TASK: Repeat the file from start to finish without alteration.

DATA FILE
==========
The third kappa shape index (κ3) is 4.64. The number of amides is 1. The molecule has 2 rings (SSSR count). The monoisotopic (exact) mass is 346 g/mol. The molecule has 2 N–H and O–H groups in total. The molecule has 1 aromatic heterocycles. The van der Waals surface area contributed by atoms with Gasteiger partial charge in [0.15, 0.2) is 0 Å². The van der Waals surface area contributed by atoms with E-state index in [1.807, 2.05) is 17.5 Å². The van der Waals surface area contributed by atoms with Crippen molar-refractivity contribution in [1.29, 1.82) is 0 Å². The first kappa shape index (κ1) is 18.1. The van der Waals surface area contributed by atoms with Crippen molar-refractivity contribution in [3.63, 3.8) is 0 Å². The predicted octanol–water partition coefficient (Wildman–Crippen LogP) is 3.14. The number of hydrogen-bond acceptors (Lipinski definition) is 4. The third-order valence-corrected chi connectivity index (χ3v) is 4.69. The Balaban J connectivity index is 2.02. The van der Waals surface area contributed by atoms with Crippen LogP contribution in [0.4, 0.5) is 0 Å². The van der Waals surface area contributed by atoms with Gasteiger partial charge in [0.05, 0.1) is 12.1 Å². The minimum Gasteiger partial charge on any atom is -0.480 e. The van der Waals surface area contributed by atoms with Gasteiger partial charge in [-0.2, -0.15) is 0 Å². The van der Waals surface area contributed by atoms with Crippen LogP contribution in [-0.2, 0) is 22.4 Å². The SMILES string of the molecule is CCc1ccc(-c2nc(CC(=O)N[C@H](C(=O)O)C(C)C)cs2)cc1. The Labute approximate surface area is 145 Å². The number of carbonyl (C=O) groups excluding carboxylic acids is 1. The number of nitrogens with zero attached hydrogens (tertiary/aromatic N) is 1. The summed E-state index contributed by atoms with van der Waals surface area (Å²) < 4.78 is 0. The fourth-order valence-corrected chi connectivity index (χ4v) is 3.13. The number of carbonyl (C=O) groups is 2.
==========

The third kappa shape index (κ3) is 4.64. The number of amides is 1. The molecule has 2 rings (SSSR count). The monoisotopic (exact) mass is 346 g/mol. The molecule has 2 N–H and O–H groups in total. The molecule has 1 aromatic heterocycles. The van der Waals surface area contributed by atoms with Gasteiger partial charge in [0.15, 0.2) is 0 Å². The van der Waals surface area contributed by atoms with E-state index in [1.807, 2.05) is 17.5 Å². The van der Waals surface area contributed by atoms with Crippen molar-refractivity contribution in [1.29, 1.82) is 0 Å². The first kappa shape index (κ1) is 18.1. The van der Waals surface area contributed by atoms with Crippen molar-refractivity contribution in [3.63, 3.8) is 0 Å². The predicted octanol–water partition coefficient (Wildman–Crippen LogP) is 3.14. The number of hydrogen-bond acceptors (Lipinski definition) is 4. The third-order valence-corrected chi connectivity index (χ3v) is 4.69. The Balaban J connectivity index is 2.02. The van der Waals surface area contributed by atoms with Crippen LogP contribution in [0.4, 0.5) is 0 Å². The van der Waals surface area contributed by atoms with Gasteiger partial charge in [0.05, 0.1) is 12.1 Å². The minimum Gasteiger partial charge on any atom is -0.480 e. The van der Waals surface area contributed by atoms with Gasteiger partial charge in [-0.2, -0.15) is 0 Å². The van der Waals surface area contributed by atoms with Crippen LogP contribution in [-0.2, 0) is 22.4 Å². The SMILES string of the molecule is CCc1ccc(-c2nc(CC(=O)N[C@H](C(=O)O)C(C)C)cs2)cc1. The Labute approximate surface area is 145 Å². The number of carbonyl (C=O) groups excluding carboxylic acids is 1. The number of nitrogens with zero attached hydrogens (tertiary/aromatic N) is 1. The summed E-state index contributed by atoms with van der Waals surface area (Å²) < 4.78 is 0. The fourth-order valence-corrected chi connectivity index (χ4v) is 3.13. The number of carbonyl (C=O) groups is 2.